In brief, the ventral and dorsal systems subserve very different types of function in the wider scheme of attentional processing. As with any holistic framework, these will operate together to some degree to inform the whole of experience and resulting behaviour of the organism. But they also have dissociative properties, subserving different needs and requirements as befitting context and purpose. And therefore also giving rise to different aspects of subjective experience. This is particularly with respect to the awareness of ‘self’. The ventral system is concerned with attention from a ‘bottom-up’ perspective. Its specialism is involuntary attention, reflexive to incoming novel or changing stimuli as might occur unexpectedly. It serves to facilitate disengaging of attention in order to deal with important cues that might have bearing on one’s imminent ‘survival’.
Meanwhile the dorsal system enables ‘top-down’ attention which has volitional control at it’s core. This allows us to ‘pay attention’. Note that term comes loaded with the idea of spending resources. And spending can be a painful process unless one has depthless pockets! (And remember attention is a finite resource – not just cognitively, but with respect to the physiological basis noted earlier, and metabolic energy required to sustain cognitive functioning.) Normally ‘effortless’ tends to associate with ‘automatic’ whereas ‘effortful’ implies having to consciously put work into something. So it is interesting that voluntary attentional control might associate with ‘self-referent’ brain regions and networks, and that the ‘paying’ of attention and the expending of effort (or at least awareness of this) should be linked to this notion of being ‘self-aware’. Whilst conversely, more reflexive modes of being would be automatic and ‘effortless’ by virtue of not having an awareness of self in the proceedings. [It is interesting to reflect on the notion of self being an intrinsically ‘greedy’ and effortful expenditure of metabolic resources – covered in my articles on the PCC, and addiction to chocolate cake…]
Part three will draw this introductory framework to a conclusion concerning self versus other representations in attention networks, and implications for facilitating ‘flow’ in an ‘effortless’ state.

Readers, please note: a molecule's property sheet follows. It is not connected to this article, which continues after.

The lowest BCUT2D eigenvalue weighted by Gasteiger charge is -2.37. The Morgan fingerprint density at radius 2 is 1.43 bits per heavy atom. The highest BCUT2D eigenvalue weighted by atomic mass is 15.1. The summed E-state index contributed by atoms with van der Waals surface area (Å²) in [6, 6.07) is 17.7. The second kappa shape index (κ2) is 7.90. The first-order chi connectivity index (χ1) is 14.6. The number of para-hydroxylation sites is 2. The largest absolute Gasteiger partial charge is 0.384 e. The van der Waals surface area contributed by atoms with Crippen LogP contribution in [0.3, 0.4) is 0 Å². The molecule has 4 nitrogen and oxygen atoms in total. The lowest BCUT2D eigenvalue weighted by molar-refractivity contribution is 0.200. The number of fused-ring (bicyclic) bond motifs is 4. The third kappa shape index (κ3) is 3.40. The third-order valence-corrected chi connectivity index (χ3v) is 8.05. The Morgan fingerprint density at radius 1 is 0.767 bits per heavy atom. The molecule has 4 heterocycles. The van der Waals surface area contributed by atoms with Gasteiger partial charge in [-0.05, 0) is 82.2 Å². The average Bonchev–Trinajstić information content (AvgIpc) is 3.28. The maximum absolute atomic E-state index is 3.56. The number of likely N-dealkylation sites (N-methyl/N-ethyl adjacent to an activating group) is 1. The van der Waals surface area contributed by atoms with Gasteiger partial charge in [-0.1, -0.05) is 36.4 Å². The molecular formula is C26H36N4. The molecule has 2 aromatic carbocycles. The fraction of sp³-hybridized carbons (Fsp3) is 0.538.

Austin, J.H. (2010). The Thalamic Gateway: How the Meditative Training of Attention Evolves toward Selfless Transformations of Consciousness. Pages 373-407 in Bruya, B. (Ed.). (2010). Effortless attention: A new perspective in the cognitive science of attention and action. Cambridge, MA, US: MIT Press
Oosterwijk, S., Touroutoglou, A., & Lindquist, K. A. (2015). The neuroscience of construction: What neuroimaging approaches can tell us about how the brain creates the mind. In L. F. Barrett & J. A. Russell (Eds.), The psychological construction of emotion (pp. 111-143). New York, NY, US: Guilford Press.
Fuelling the cognitive engine
Imagine a cold morning, the car sounds rough when you turn the ignition and takes a while to start. Everything feels sluggish. The engine stutters into life. You give it some revs and slowly pull away, grinding up through the gears. As it warms up and you hit a clear stretch of road, working up through the gears, it finds it’s biting point and the vehicle gains momentum, giving a smooth ride and a relaxed sense of control.
This might act as a useful analogy to how our brain’s capacity to manage attention and motivate action operates. Focusing and managing finite attentional resources requires an impetus and a ‘kickstart’ at times, and galvanising oneself into action can be a taxing process. The system (‘me’) feels lackadaisical, sluggish, lethargic. The brain requires metabolic energy, and our cognitive functions are naturally dependent on the underpinning machinery of neural wiring, biochemical ‘fuel’ and systems architecture (speak to Rene Descartes if disagree). Until the ‘hard problem of consciousness’ is solved and some clear definition of where brain ends and mind begins can be established, we must accept that cognition is metabolically derived and energy intensive.
Therefore, as noted, energy must be expended to supply relevant brain regions and networks with impetus to generate cognition, to ‘invest’ attention, be that as it may to external stimulus cues from which information can be derived and plans formed. Or else to internal processes that formulate goals, monitor progress, and make decisions about how to act upon the information and plans available. As with any physical requirement to overcome inertia, the hard part is in the initial stage, but once in operandus and momentum, velocity, direction is achieved, the system may become more energy efficient and the ride smoother (to return to the above analogy). Whilst any real world context may likely generate friction in the form of obstacles, unexpected events, deviations from course, unaccommodating texture on the ‘surface’, sometimes the situation is amenable to optimal functioning. On this basis let me introduce the notion of ‘effortless attention’ into the proceedings.